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Several studies have examined the nutritional intake of competitive cyclists. A study of competitive male cyclists found that their mean caloric intake was 4162 calories during training days and 4460 calories on race days. One study revealed that female road racers consumed an average of 2900-3000 calories when training and 2100-2200 on noncycling days. Some elite cyclists require even more calories! Of course, every athlete is different and plans must be individualized for optimal performance in cycling.

Nutrition is often the weak link. A good training diet will…

  • Increase energy, reduce fatigue
  • Reduce body fat
  • Reduce the risk of injury
  • Improve endurance, health and performance

Nutrition, hydration, supplementation, and recovery are all important factors related to optimizing health and performance. Here are a few tips to get you started:


We often forget that when we sweat, we are losing more than water. Hyponatremia or low sodium in the blood, can be a very serious and even life-threatening condition. Losing salt and water (along with other electrolytes) and only replacing with water can actually dilute the sodium concentration of the blood and cause hyponatremia. That said, there are also sports drinks that provide electrolytes without the sugar and they also have their place. It really depends on the exercise intensity and conditions and the specific needs of the athlete.

  • Don’t forget to hydrate with all your meals. Drink at least 12 oz of water or sports drink. If you’re prone to muscle cramps, try to include salty foods and/or add salt to your food.
  • During breaks make sure that you hydrate. A sports drink is the best choice. You can also consider sports gels or chews if tolerated.
  • Make hydration a daily priority

The addition of carbohydrate increases time to exhaustion-improving performance time and intensity. By replacing muscle glycogen stores with the right food and timing, you can increase your energy and endurance and recover much faster!

You should weigh before and after practice to determine how much fluid you’ve lost via sweat. Each pound of body weight lost in a practice requires 20 to 24 ounces of fluid along with electrolytes. Fluid and sodium (or salt) needs must be met in order to keep you feeling your best!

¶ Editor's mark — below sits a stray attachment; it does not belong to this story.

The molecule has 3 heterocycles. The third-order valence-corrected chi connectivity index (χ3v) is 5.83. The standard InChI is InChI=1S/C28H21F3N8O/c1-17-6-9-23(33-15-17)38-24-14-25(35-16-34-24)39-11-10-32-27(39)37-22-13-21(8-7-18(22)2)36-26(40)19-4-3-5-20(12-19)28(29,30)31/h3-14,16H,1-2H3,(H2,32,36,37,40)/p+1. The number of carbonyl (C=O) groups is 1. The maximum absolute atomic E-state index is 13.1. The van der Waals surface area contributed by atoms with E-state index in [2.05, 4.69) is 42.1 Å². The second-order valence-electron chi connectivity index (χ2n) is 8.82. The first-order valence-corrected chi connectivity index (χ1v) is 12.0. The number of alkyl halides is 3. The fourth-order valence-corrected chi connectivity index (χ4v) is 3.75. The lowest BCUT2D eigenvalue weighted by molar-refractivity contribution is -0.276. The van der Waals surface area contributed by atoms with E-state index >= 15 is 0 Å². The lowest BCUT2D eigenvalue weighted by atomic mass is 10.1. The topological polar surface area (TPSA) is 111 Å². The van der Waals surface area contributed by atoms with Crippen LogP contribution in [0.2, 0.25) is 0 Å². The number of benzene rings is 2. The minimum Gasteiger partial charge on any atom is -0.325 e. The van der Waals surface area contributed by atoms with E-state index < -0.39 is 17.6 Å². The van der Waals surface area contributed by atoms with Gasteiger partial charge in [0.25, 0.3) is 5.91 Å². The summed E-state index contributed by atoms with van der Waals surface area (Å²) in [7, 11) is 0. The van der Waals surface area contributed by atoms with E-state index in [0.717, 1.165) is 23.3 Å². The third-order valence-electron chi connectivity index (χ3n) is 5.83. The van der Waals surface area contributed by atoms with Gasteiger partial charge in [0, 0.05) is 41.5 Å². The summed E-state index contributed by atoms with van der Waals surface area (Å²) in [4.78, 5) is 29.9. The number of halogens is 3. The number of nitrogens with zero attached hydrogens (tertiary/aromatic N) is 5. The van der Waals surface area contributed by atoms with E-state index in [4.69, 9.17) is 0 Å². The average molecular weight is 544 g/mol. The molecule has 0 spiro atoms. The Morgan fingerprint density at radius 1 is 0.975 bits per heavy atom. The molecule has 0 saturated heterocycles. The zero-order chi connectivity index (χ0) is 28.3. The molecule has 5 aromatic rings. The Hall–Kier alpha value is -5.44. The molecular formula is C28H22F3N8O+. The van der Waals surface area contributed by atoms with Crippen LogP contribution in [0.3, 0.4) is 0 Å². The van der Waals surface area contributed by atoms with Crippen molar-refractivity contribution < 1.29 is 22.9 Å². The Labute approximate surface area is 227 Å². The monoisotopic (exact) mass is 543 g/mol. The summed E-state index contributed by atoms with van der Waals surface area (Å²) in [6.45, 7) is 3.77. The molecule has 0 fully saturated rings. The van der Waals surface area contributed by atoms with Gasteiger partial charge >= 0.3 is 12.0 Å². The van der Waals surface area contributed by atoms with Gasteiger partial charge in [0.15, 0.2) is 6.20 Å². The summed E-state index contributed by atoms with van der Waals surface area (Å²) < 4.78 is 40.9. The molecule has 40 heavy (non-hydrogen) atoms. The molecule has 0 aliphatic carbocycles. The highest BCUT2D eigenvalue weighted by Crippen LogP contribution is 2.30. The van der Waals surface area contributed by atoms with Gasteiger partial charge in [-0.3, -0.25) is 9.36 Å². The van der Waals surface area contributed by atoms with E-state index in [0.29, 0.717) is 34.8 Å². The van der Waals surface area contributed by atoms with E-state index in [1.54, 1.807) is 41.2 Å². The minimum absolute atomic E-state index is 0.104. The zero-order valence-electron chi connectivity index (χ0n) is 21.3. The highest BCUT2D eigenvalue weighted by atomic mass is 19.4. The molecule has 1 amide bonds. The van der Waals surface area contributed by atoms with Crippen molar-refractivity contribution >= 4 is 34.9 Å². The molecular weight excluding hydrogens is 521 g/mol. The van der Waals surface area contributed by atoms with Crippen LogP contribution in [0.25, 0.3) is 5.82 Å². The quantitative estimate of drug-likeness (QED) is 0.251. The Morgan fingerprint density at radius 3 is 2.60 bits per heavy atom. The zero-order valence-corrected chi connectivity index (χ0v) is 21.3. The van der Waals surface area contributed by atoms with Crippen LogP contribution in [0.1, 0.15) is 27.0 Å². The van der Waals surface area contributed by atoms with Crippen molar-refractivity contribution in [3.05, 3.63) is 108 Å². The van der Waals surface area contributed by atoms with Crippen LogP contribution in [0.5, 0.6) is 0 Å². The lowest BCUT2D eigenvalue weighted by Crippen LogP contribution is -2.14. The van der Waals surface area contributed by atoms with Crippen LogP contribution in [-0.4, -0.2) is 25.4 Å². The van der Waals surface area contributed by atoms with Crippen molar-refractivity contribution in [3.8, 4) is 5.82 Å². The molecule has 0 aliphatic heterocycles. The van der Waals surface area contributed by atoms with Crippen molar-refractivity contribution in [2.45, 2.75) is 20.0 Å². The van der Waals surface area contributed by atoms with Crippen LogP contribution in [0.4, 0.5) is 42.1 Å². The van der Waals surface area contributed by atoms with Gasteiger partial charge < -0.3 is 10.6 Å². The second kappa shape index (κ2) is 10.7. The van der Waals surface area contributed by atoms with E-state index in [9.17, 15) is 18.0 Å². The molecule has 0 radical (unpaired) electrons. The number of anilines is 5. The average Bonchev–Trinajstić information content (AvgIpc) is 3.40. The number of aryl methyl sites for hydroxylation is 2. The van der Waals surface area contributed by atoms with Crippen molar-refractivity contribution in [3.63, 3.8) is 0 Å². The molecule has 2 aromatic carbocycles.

Losing more than 3% of your body weight during a game can affect both health and performance and can also lead to muscle cramping. I recommend that my athletes calculate their sweat rates in order to determine their fluid needs.

Measuring Your Sweat Rate

Measuring your sweat rate is one way to make sure you are properly hydrating during your runs. The formula below can help you find out what your sweat rate is and how much fluid you should be consuming.

1-Weigh yourself before your workout or event

2-Keep track of all fluids consumed

3-Weigh yourself after your workout or event

Do this on several occasions and in different temperature settings to determine your sweat rate in different environments.

Adequate Carbs

Let’s look at carbohydrate intake since this is what your muscles use for energy. The body is able to store carbohydrate from the food you eat in the form of muscle glycogen. It’s not only important to eat the right foods before cycling, but it’s what you do on a daily basis that will lead to your best performance.

Nutrition intake should include 60-75% carbohydrate.

Carbohydrate requirements should be individualized since each athlete is unique. The amount of carbohydrate is based on body weight and energy expenditure.

Foods that contain carbohydrate are your grains, cereals, starchy vegetables, fruits and fruit juices.

Tips to keep in mind:

  • Eat on a schedule. Don’t skip meals.
  • It’s important to plan out your day to make sure that you stay well-fueled. Find a schedule that works for you.
  • Include breakfast or a snack before early workouts. Keep in mind that breakfast is breaking a fast, so you don’t want to work out on an empty stomach.
  • Eat something containing carbs every 3-4 hours.
  • Hydration is Key!

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Recovery nutrition

A post exercise combination of carbs and protein (in a 4:1 up to a 5:1 ratio) will replace glycogen stores and increase protein synthesis which will promote muscle recovery and get you ready for your next competition. Consistent recovery will yield better performance.

It’s important to keep in mind that the right nutrition plan is the one that works best for you. Barbara will customize a program that provides all of the nutrients you need for optimal health and energy. With the right nutrition program, you can actually train your muscles to store more glycogen, burn more body fat and enhance lean body mass so that you have the energy you need to reach and exceed your personal best.

Don’t let nutrition be your weak link.

Let Barbara customize your fueling plan and take you to the next level!